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Far From the Tree by Andrew Solomon

Far From the Tree (original 2012; edition 2012)

by Andrew Solomon

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6071816,073 (4.48)39
Title:Far From the Tree
Authors:Andrew Solomon
Info:Scribner (2012), Kindle Edition, 702 pages
Collections:Your library
Tags:social psychology, abnormal psychology

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Far from the Tree: Parents, Children and the Search for Identity by Andrew Solomon (2012)



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Summary: Solomon's thesis is that there are horizontal and vertical identities. Vertical identities are those that generally don't change from parent to child - like race, religion, and ethnicity. Parents as well as outsiders are generally comfortable with children staying within these vertical boundaries. But when children exit these boundaries, everybody becomes a little uncomfy. Horizontal identities is one way to cross out of the vertical boundary. A horizontal identity is one in which the child conforms to a cultural identity which differs from that of the parent - such as mental illness, deafness, LGBTQ, Transexuality, Autism, Down Sydrome, etc. Several of these, such as LGBTQ and deafness have strongly developed communities of people with the related identities. Often, the parents have to learn to become a member-from-the-outside of these communities in order to support their children.

Review: Amazing book. There were some parts that were difficult to read - such as the ones about children of rape victims and crime - but those sections were also very poignant. Solomon did a fantastic job of covering a large variety of topics while keeping to the same thesis, and not sounding repetitive. It's possible the book could have been shortened a bit if there were fewer individual interviews, but I liked having so many examples. It shows that no two individuals have the same story. One criticism I have (especially of dwarfism, deafness, and Autism) the people interviewed were more often than not exceptional members of the community who had resources (great intelligence/resourcefulness, money, education) than the average person would have. So stories in those sections seemed a bit skewed. ( )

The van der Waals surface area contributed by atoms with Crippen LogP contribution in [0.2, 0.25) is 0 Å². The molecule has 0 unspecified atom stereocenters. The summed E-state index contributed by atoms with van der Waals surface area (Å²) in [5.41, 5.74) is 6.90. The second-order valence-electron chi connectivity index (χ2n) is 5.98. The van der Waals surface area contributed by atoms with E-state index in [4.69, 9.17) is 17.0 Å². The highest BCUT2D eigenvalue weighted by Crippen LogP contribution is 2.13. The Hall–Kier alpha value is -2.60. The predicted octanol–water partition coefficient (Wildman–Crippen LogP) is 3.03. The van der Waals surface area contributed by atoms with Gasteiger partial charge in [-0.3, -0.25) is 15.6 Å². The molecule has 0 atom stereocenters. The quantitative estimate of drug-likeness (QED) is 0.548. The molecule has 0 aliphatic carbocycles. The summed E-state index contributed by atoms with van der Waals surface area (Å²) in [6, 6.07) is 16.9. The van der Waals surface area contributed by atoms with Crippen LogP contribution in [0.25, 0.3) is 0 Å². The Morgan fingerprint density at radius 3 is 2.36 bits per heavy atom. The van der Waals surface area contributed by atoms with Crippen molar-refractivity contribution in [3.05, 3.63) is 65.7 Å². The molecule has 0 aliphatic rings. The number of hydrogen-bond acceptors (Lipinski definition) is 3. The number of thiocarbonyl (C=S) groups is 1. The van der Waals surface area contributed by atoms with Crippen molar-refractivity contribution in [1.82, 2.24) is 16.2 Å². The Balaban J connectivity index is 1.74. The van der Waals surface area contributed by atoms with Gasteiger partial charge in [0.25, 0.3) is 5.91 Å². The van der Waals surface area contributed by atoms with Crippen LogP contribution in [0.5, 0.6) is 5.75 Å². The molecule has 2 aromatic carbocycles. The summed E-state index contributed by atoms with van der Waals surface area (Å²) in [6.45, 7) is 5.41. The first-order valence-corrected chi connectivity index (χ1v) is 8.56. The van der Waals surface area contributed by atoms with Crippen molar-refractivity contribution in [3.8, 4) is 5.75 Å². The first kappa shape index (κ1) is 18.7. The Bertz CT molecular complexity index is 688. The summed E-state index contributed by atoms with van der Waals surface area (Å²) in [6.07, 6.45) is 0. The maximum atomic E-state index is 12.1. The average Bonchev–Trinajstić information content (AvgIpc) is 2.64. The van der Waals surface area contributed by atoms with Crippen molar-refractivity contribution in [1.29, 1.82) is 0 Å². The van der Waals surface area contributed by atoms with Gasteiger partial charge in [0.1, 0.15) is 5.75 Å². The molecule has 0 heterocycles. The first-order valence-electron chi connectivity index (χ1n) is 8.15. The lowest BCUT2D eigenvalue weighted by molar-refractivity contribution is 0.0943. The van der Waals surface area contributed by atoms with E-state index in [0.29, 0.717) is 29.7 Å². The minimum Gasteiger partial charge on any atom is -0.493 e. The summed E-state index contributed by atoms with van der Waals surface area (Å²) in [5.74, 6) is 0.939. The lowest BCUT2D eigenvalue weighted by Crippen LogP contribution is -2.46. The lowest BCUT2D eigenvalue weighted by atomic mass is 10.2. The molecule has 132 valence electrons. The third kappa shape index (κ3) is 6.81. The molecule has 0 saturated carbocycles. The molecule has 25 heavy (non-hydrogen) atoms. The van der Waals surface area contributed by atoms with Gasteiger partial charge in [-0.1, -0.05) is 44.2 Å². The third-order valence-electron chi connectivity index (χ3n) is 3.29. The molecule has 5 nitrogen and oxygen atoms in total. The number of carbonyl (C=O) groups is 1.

The_Hibernator | Feb 21, 2015 |
Pretty much just read the anecdotes..... ( )
  jrsearcher | Feb 12, 2015 |
I found this book absolutely fascinating. So much so, in fact, that I bought a paperback print copy to keep in my library (I listened to the 40 hour audible book) to be used as a reference book.

Towards the end of the book, Solomon uses the following language to describe what I found to be the thesis of the book: "That presumptive caul of negativity [that homosexuality--or any other culturally perceived barrier--is a barrier to parental acceptance and unconditional love] is onerous. Some people trapped by the belief that love comes in finite quantities, and that our kind of love [gay couples' love] exhausts the supply upon which they need to draw. I do not accept competitive models of love, only additive ones" (pp 699-700).

This book exposes a myth that the parents of children with physical, mental, emotional, and cultural differences must thereby be considered "saints" rather that simply parents in love with their children. Over and over, Solomon interviews parents and children who say they would not change who they are if they could and who love the members of their families because of (not in spite of) who they are.

The audio book is read by the author, which I found interesting. His pronunciation of certain words was quite different! But just as listening to a singer-songwriter perform their own works, hearing Solomon place the emphasis where, as author, it was written to be made the listening all the more enjoyable.

It is worth the read...or listening! ( )
1 vote kaulsu | Oct 13, 2014 |
Very thought provoking book. Lots of questions are raised that are not possible to answer in any general way. Each case has to be considered individually. It's about horizontal culture as opposed to vertical, genetics vs environment. Raises questions as to whether women would abort if they knew the child had Down's syndrome, or autism, or deafness. Difficult questions with no "right" answer. I'm loving it! ( )
  padmajoy | Sep 8, 2014 |
excellent!! ( )
  Julia.Reeb | Jul 23, 2014 |
Showing 1-5 of 18 (next | show all)